For numerous reasons, Brighton will be one of the most interesting teams to watch next season. They enter year three of Graham Potter’s reign, playing football that has garnered praise from highly-decorated managers, and have several analytical storylines that need concluding.
Potter was brought in in 2019 to stabilise and then improve Brighton’s Premier League standing. They achieved the first objective with consecutive relegation-survivals of relative comfort. It’s the latter objective that the Albion hierarchy will now be looking to move towards and, despite back-to-back 41-point seasons, 2020/21 saw indications that Potter’s influence was beginning to turn Brighton into a team that can climb the table.
The topline, and I’ll bet this won’t be news to many of you, is that there was a dramatic improvement in Brighton’s underlying numbers last season. They added five goals of xG to their attacking output -- creating 44.8 non-penalty xG up from 39.7 in 2019/20 – but tightened up remarkably at the back, shaving 20 goals off their expected defensive output (32.5 xG Conceded in 2020/21 compared to 52.9 in 2019/20). The outcome was that Brighton had the fifth-best expected goal difference last season, making the most considerable improvement of all teams to compete in both campaigns.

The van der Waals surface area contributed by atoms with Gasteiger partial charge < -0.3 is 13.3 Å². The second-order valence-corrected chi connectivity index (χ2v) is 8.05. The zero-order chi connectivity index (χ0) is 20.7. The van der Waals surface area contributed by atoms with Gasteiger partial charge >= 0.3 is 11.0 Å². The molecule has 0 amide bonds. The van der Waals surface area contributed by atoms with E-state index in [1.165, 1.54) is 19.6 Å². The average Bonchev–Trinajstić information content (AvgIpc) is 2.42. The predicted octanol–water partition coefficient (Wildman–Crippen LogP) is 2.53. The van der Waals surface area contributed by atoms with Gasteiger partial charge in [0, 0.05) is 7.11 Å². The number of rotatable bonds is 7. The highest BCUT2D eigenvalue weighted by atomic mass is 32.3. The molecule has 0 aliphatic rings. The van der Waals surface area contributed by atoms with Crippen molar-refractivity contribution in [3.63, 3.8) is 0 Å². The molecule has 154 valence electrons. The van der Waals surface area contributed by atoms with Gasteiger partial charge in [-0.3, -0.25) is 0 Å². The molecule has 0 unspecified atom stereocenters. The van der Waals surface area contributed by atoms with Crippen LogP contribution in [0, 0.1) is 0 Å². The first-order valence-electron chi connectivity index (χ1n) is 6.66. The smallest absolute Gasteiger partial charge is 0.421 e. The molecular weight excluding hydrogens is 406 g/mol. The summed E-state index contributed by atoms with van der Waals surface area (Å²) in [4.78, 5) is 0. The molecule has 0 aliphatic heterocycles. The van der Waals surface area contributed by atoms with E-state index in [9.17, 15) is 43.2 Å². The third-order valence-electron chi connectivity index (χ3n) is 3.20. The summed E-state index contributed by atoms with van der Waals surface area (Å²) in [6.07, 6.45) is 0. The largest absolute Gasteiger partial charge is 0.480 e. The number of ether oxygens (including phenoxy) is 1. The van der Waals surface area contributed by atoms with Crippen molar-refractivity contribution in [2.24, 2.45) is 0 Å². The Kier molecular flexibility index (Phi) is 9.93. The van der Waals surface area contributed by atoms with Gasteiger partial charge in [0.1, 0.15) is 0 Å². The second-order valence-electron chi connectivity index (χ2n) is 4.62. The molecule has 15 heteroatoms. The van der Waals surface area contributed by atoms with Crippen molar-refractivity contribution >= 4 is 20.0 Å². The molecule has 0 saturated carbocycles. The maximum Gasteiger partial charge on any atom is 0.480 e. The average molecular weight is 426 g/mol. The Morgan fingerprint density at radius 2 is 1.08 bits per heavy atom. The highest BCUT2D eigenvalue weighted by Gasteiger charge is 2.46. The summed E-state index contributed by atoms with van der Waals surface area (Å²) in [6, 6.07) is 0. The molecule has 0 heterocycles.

The question is, how does a team improve their process so dramatically and yet fail to improve their points tally?
Both the attack and the defence have to take some responsibility here. They undershot their xG to the tune of ~11 goals in attack, whilst the defence conceded ~seven more than expected based on the chances they conceded. The result was a ~17 goal underperformance between their expected goals and actual goals, the largest discrepancy in the league.
There were numerous culprits up front. Neal Maupay faced most of the scrutiny for turning 9.9xG into five goals, but there were multiple contributors to the problem across the team: Alireza Jahanbakhsh and Pascal Groß combined for 47 shots, 4.1xG, and zero goals, for example. Collectively, Brighton turned 44.8xG into 37.6 post-shot xG, with post-shot xG only accounting for shots on target and factoring in the shot placement. There was plenty of banjo-swinging, but bovine derrières went largely unscathed at the Amex.